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Mr. Smarty Plants - Is non-native Viburnum suspensum (sandankwa) poisonous to dogs?

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Sunday - March 20, 2011

From: Spring, TX
Region: Southwest
Topic: Non-Natives
Title: Is non-native Viburnum suspensum (sandankwa) poisonous to dogs?
Answered by: Nan Hampton

QUESTION:

Are Viburnum suspensum leaves or berries (Sandankwa) poisonous to dogs?

ANSWER:

Viburnum suspensum (viburnum) is a non-native shrub that was introduced to North America from Okinawa and other islands of the Japanese Ryuku Islands.  I found one commercial nursery website, easyBloom.com, that had this to say about Viburnum suspensum:  "The fruits are toxic and can cause stomach discomfort upon consumption."  The Canadian Poisonous Plants Information System lists another viburnum, Viburnum opulus, that is considered mildly toxic.  However, the following toxic databases do not list any viburnums at all.

Cornell University Plants Poisonous to Livestock

University of Pennsylvania Poisonous Plants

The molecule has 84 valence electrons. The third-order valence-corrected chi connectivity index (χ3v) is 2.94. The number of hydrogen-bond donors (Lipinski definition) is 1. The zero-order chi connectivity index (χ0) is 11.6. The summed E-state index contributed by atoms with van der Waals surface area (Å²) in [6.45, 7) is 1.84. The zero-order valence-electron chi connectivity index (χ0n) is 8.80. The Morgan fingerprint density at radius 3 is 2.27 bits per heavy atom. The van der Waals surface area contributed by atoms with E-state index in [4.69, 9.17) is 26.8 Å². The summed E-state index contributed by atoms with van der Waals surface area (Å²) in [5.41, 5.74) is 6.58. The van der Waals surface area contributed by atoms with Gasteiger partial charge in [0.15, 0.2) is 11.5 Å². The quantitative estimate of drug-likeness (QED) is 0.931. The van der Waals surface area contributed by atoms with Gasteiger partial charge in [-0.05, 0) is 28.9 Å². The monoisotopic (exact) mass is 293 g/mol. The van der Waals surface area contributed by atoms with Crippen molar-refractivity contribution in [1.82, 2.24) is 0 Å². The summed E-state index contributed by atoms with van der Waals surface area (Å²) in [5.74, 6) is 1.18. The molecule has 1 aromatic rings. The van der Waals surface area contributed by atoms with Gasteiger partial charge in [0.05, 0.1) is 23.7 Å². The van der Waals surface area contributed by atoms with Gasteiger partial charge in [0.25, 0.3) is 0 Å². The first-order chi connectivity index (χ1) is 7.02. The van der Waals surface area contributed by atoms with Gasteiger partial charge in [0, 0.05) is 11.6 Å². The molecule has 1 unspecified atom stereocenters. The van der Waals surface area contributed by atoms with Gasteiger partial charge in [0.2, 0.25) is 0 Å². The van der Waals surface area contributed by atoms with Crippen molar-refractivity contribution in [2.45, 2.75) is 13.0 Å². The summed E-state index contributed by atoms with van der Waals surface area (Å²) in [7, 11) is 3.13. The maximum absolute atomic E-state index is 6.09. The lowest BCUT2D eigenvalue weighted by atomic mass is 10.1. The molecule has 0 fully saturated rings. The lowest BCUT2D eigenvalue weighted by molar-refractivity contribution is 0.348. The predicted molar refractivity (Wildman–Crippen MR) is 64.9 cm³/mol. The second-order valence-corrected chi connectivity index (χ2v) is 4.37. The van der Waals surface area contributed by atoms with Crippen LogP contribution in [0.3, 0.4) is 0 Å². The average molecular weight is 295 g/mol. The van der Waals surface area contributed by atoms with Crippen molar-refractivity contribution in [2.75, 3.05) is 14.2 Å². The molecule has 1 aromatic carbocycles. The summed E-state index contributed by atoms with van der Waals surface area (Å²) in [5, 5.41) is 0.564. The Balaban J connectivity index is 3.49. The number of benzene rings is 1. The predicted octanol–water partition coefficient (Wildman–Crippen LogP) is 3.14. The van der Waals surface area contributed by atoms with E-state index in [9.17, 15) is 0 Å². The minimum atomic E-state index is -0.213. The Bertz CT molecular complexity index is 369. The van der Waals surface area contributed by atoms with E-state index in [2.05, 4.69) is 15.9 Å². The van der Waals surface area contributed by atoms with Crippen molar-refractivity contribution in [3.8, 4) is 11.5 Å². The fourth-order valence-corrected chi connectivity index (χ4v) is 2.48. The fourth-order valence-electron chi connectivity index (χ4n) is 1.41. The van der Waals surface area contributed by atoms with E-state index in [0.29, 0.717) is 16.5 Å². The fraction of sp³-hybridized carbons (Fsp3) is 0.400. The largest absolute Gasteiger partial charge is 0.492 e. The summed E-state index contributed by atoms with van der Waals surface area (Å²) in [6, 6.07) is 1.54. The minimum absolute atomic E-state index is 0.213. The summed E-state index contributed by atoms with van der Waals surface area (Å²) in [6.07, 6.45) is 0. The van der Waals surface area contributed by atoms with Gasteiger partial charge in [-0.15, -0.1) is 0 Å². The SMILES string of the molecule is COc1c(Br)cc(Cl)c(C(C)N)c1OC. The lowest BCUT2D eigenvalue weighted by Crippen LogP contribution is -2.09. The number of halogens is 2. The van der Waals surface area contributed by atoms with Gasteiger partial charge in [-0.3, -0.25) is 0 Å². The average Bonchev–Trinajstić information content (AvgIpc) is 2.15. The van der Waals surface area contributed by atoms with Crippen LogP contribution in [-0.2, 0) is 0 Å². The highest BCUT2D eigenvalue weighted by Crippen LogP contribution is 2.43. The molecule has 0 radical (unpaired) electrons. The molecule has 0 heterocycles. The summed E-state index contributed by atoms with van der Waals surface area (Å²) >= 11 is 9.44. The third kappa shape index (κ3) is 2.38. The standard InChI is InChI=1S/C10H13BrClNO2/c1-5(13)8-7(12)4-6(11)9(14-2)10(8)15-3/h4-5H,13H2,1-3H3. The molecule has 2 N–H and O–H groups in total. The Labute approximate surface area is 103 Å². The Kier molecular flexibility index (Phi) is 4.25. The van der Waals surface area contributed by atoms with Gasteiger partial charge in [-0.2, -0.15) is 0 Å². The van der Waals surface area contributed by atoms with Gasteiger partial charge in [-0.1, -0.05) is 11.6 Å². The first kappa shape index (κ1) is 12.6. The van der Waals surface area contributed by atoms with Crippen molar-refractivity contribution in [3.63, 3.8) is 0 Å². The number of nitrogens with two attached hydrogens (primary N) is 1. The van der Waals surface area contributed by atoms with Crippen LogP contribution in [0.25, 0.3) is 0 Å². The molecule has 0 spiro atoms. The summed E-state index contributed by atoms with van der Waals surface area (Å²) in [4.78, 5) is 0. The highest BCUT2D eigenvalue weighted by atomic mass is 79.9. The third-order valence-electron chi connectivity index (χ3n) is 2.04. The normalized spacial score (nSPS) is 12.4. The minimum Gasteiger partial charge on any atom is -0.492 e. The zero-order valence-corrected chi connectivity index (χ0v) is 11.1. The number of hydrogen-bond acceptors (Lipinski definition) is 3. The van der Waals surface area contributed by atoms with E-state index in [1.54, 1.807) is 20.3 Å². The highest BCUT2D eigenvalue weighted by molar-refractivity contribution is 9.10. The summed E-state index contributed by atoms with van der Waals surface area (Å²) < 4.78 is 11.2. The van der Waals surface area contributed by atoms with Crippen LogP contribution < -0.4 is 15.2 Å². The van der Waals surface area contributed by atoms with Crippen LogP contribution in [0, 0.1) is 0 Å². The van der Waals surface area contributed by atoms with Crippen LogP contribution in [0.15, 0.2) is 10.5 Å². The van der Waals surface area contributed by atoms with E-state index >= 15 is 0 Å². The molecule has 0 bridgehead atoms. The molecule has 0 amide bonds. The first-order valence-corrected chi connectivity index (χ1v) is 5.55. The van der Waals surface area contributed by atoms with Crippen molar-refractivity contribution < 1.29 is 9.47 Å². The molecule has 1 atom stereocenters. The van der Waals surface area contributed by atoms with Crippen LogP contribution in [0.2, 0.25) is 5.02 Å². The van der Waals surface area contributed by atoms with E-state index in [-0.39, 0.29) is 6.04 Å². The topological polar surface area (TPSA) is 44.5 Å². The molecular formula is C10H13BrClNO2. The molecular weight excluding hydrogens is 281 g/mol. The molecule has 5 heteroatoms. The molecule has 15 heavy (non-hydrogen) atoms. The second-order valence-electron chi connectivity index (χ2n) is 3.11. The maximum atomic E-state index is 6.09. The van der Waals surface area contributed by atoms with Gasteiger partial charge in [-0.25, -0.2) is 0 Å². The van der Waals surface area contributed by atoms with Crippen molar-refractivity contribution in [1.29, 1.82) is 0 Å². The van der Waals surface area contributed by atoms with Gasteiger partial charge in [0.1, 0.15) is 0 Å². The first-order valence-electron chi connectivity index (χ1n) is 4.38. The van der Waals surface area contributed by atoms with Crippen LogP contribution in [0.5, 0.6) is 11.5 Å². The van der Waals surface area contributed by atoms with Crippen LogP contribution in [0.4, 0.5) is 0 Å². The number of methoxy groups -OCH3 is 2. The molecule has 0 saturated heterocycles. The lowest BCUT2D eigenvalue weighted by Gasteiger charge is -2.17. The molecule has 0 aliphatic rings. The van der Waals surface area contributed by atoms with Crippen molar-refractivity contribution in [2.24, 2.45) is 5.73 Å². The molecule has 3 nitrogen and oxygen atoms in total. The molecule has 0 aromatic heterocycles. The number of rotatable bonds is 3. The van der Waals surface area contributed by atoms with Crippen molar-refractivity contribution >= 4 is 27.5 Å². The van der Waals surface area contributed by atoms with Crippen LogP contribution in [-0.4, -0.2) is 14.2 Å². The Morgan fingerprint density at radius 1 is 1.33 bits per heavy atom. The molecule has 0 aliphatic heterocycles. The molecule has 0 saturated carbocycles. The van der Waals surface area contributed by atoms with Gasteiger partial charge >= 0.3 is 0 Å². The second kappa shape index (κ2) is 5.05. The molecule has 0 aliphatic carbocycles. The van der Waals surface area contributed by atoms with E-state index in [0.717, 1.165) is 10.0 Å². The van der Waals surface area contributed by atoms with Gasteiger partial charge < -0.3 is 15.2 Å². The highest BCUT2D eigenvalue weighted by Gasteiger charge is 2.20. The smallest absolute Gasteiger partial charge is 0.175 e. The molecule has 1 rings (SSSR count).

Toxic Plants of Texas

Poisonous Plants and Mushrooms of North Carolina

The ASPCA's Toxic and Non-Toxic Plant List – Dogs under "Plants Non-Toxic to Dogs" lists blackhaw or sweet viburnum (Viburnum lentago) as being safe, no viburnum species are listed under "Plants Toxic to Dogs".

So, the berries may or may not be mildly toxic to your dog, but there aren't any reports of leaves being a problem. Addtionally, there doesn't seem to be any indication that the berries could be deadly. Perhaps your best bet, if you want to keep the shrub in the yard with your dog, is to cut off the fruit clusters and dispose of them as soon as they form after the tree has bloomed.

Alternatively, perhaps you could consider replacing the sandankwa viburnum with one of the viburnums that are native to Texas.  There are 6 species of native Texas viburnums and none of them are on any toxic plant list that I could find. The Texas viburnums are:  Viburnum acerifolium (Mapleleaf viburnum), Viburnum dentatum (Southern arrowwood), Viburnum nudum (Possumhaw viburnum), Viburnum prunifolium (Blackhaw), Viburnum rafinesquianum (Downy arrowwood) and Viburnum rufidulum (Rusty blackhaw viburnum).

 

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